Editor's blog

Too much fluoride? Government lowers levels

ATLANTA (AP)--Fluoride in drinking water has been credited with reducing cavities and tooth decay. But officials conclude it may now be too much of a good thing.

Unique mask cuts toxic nitrous exposure

Long considered a necessary workplace hazard in dental facilities, nitrous gases have come under greater scrutiny by health officials around the world.

B2D’s Hall evokes Olympian spirit

Ten-time Olympic medalist Gary Hall Jr. is a familiar sight in the halls of B2DMarketing, where he directs company business initiatives in the People’s Republic of China.

Dentist part of team in the war against sleep apnea

Big snorts, guttural grunts and sounds so loud they seem to rattle the windows. The noises stop for a time and then suddenly begin again.

State of the heart: Beat the odds, save a life with AED

While advancements occur with breakneck speed, medical progress can be illusory. Take sudden cardiac arrest, which kills 365,000 Americans annually.

Shoo, flu: Take aim, stay safe

We can’t be 100 percent ready for every event. We can, however, try our best to prepare for anticipated disasters and outbreaks.

Lean times spark fat fines from licensing boards

They’re contentious topics touching dentists everywhere: amalgams, teeth whitening, hygienist autonomy.

Webinar developed after Canada triazolam shortage

Canadian sedation dentists received unwelcome news in December when manufacturers announced a backlog in orders for triazolam, a mainstay for those using DOCS Education advanced protocols.

Sedation boosts both efficiency and quality care

Imagine safely delivering more dental care in a fewer number of appointments, minus the usual interruptions.

Lessons from the field: A forum just for you

DOCS Education faculty don’t just help you in the classroom. Clinical advice, unique patients, drug concerns—Drs. Leslie Fang, Anthony Feck, and Michael Silverman welcome your questions.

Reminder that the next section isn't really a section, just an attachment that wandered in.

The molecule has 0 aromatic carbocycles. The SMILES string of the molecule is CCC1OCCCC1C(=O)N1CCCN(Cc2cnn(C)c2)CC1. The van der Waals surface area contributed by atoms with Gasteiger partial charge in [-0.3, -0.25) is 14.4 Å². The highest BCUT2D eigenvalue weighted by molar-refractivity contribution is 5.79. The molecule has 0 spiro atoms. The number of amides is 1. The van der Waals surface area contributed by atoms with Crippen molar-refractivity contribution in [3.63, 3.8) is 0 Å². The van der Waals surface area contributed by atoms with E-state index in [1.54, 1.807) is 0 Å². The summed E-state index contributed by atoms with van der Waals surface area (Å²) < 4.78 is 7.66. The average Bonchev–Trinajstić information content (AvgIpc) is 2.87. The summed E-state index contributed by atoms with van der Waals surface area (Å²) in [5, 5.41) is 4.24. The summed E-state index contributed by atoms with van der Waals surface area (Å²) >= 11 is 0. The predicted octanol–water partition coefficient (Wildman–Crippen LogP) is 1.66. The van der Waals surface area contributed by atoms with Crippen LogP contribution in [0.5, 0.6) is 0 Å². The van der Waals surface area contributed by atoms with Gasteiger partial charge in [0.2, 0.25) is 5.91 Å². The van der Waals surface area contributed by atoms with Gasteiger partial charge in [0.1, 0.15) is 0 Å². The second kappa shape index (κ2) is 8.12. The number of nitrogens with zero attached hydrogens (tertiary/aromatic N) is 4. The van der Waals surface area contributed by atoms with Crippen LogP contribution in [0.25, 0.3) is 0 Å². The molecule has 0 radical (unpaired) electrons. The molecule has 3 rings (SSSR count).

The second largest health insurer in America, WellPoint Insurance, has agreed to pay a fine of $1.7 million to settle potential violations of healthcare privacy laws. Between October 2009 and March 2010, WellPoint breached the health and personal information protection of 612,402 individuals. The breach was due to a security flaw in an online application database.
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A member of DOCS Education writes: I have a 55 year old female being treated for central adrenal insufficiency, multiple sclerosis, hypertension, hypercholesterolemia, ADD, hypothyroidism and hormone replacement therapy. All are well controlled at this time. Her physician has recommended tripling her dose of Cortef® the day of surgery. She has been a patient for years and is very relaxed in the chair, even for long appointments.
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The internet is a weird, malleable thing, isn’t it? It’s the double-edged blade of communication. The efficiency machine that eats up our days. The internet is filled with everything from the thickest gibberish imaginable to the most exquisite observations obtainable.
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Losing a tooth: it’s jarring, painful and inconvenient. However, a recent study suggests there may be even more serious repercussions to lost teeth than slightly diminished chomping abilities.
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A Member of DOCS Education asks: I have a 61 year old, 175 lbs female patient requiring a long sedation appointment. She is currently taking Advair®, Cartia XT®, losartan HCT and fenofibrate. Due to the medication interactions we cannot use diazepam or triazolam. Would it be possible for me to use lorazepam the night before, and if so, at what dosage should it be administered? Then at what incremental and loading dose should the lorazepam be given an hour prior to the appointment? After assessing the patient on arrival, what dose of hydroxyzine should be given? Finally, what incremental doses of lorazepam should be given at what intervals?
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Plus 3 Common Mistakes Whether you're an experienced sedation dentist, or just becoming interested in the field, everyone wants to know what NOT to do. Read on to find out the 5 most terrible, horrible, atrocious mistakes a sedation dentist could ever make.
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